Pitch a new brand identity system to almost any large company with multiple divisions and inevitably someone will plead to be an exception to the new rules. This is particularly true where brands or divisions have had their own identity in the past. Attempts to consolidate a myriad of “brands” into a consistent brand identity system or to replace a whole portfolio of marques with a single power brand will be met with varying volumes of indignation.
Everyone has a story now. Or at least most brands claim to have one. But having a story in many ways is like having a product. Really it means nothing if it is not competitive as a narrative and personally relevant to each recipient. So your story must be distinctive from the other stories that are in play in a market and it must continue to be so. That’s challenging in fast moving sectors where there is always something new to look at, another brand tale to try.
It’s easy to look at your pitch and to be pleased with your work; to feel that it has captured you perfectly and expressed what you are about and what you have to offer. It’s also irrelevant. Because, to be blunt, no-one’s as interested in your pitch as you are. They’re really only interested in themselves and what you can do for them. They probably hear similar claims and ideas everywhere they turn.
Chief Marketing Officers (CMOs) haven’t had it this good for some time. As Jack Trout observed the average tenure not so long ago stood at less than two years. Now it’s close to double that. The reasons why things got so bad, according to Trout, could be attributed to both internal and external forces. Internally, politics and competing functions combined to make it tough to get and keep the resources that CMOs needed to do an effective job. Externally, prima donna agencies with a hotline to the CEO also caused problems. Not helped, he says, by the fact that in most organisations the CEO is the ultimate CMO. The decisions they make essentially provide the marketing team with their licence to operate.
The “Ice Bucket Challenge”, the viral awareness campaign to raise money for ALS, has swept the world in the past month or so, raising over $100 million for a cause that was previously under-profiled, and flooding social media, so to speak, with videos of people from all walks of life pouring ice-cold water over themselves.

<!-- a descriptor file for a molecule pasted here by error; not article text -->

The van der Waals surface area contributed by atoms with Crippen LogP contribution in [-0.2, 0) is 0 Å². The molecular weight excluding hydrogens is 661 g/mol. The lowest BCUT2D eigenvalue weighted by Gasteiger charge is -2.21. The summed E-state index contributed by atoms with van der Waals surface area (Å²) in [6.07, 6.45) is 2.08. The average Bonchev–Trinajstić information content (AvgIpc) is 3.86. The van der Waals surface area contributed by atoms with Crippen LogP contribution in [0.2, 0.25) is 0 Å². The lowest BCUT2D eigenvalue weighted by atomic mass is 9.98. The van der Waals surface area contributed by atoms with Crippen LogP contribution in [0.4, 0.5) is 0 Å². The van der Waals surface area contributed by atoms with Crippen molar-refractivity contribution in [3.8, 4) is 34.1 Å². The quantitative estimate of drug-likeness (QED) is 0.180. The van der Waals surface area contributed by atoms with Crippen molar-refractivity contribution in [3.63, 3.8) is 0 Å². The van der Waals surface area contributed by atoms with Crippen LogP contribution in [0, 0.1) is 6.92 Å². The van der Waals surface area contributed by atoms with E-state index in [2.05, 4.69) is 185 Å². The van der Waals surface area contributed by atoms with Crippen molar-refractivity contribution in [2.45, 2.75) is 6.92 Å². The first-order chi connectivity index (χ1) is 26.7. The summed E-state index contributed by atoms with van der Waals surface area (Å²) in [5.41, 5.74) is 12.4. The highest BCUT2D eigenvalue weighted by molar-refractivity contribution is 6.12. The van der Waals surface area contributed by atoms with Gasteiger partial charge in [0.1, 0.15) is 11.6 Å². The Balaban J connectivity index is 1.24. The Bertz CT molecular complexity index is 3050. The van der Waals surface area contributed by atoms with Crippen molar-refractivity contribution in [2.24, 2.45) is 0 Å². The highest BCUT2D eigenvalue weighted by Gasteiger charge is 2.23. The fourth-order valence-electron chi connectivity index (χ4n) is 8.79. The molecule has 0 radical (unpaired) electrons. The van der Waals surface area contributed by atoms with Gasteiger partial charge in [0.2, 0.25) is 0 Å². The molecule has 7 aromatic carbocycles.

In the first article in this series on purpose, we looked at the nature of purpose and espoused the view that purpose has two facets: functional (where it describes what the company must get done); and intentional (where it articulates what the company would like to see change in the wider world.) In this article, we look at how purpose and its impacts might be quantified and the benefits that a measurement system might bring.
For all the talk of the need for talent and the huge dependence on human capability to compete effectively, HR for the most part is still a dumb industry. It’s dumb not because the people responsible for it are dumb but because the processes of control and conform that worked so neatly in the factory age are still in effect. And they are dumb. They’re dumb because they continue to treat people in ways that are out of sync with what is really required.
We need to move on. That’s my take-out from a piece by Tara Walpert Levy – spotted and brought to my attention by the ever-observant Jeremy Dean. We need to move on from a mind-set based on reach and drop-off, and replace it with one centred on engagement and accumulation. “Historically, our media plans have focused more on exposure and broadcasting than engagement and response …,” writes Levy. “We focused on reaching as large an audience as we could and hoped or planned that of that 100%, we would eventually whittle down to the, call it 5%, of people who actually cared and mattered for our brand. We focused on reach because our ability to measure engagement … was lousy.”
Great piece in AdWeek on the failure of single-item brands is a reminder of a question that comes up a lot: whether to dive deep or go wide. Speciality vs diversity.
There are those who continue to frame the role of business in purely commercial terms. Business is hard enough, and the demands of shareholders and the markets so insistent, these people say, that companies need to avoid the ‘distractions’ of infusing a moral platform into what they do. They should just get on with making profits. That’s their purpose. After all that’s what shareholders demand and that’s typically what they’re compensated on.